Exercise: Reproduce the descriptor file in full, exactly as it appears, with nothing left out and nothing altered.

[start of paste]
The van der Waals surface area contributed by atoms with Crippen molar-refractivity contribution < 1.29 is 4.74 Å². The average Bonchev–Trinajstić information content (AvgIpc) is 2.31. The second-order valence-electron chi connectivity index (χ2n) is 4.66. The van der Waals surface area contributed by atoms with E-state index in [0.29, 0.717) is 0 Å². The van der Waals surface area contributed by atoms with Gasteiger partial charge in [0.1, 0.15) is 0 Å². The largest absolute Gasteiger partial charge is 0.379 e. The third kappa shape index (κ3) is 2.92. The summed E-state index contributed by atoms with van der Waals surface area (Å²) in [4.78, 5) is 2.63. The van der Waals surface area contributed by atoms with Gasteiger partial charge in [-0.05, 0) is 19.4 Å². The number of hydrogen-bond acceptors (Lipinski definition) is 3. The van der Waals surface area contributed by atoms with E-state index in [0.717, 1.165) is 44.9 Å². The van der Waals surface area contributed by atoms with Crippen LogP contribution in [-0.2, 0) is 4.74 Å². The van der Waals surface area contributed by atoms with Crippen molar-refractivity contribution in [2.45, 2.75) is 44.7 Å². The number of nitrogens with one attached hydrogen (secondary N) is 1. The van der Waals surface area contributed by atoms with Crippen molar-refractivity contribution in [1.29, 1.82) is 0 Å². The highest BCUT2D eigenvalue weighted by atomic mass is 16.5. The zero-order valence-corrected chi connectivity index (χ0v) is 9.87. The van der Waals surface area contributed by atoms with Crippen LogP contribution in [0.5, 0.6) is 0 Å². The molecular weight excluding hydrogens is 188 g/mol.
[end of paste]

The van der Waals surface area contributed by atoms with Crippen molar-refractivity contribution < 1.29 is 4.74 Å². The average Bonchev–Trinajstić information content (AvgIpc) is 2.31. The second-order valence-electron chi connectivity index (χ2n) is 4.66. The van der Waals surface area contributed by atoms with E-state index in [0.29, 0.717) is 0 Å². The van der Waals surface area contributed by atoms with Gasteiger partial charge in [0.1, 0.15) is 0 Å². The largest absolute Gasteiger partial charge is 0.379 e. The third kappa shape index (κ3) is 2.92. The summed E-state index contributed by atoms with van der Waals surface area (Å²) in [4.78, 5) is 2.63. The van der Waals surface area contributed by atoms with Gasteiger partial charge in [-0.05, 0) is 19.4 Å². The number of hydrogen-bond acceptors (Lipinski definition) is 3. The van der Waals surface area contributed by atoms with E-state index in [0.717, 1.165) is 44.9 Å². The van der Waals surface area contributed by atoms with Crippen LogP contribution in [-0.2, 0) is 4.74 Å². The van der Waals surface area contributed by atoms with Crippen molar-refractivity contribution in [2.45, 2.75) is 44.7 Å². The number of nitrogens with one attached hydrogen (secondary N) is 1. The van der Waals surface area contributed by atoms with Crippen molar-refractivity contribution in [1.29, 1.82) is 0 Å². The highest BCUT2D eigenvalue weighted by atomic mass is 16.5. The zero-order valence-corrected chi connectivity index (χ0v) is 9.87. The van der Waals surface area contributed by atoms with Crippen LogP contribution in [0.5, 0.6) is 0 Å². The molecular weight excluding hydrogens is 188 g/mol.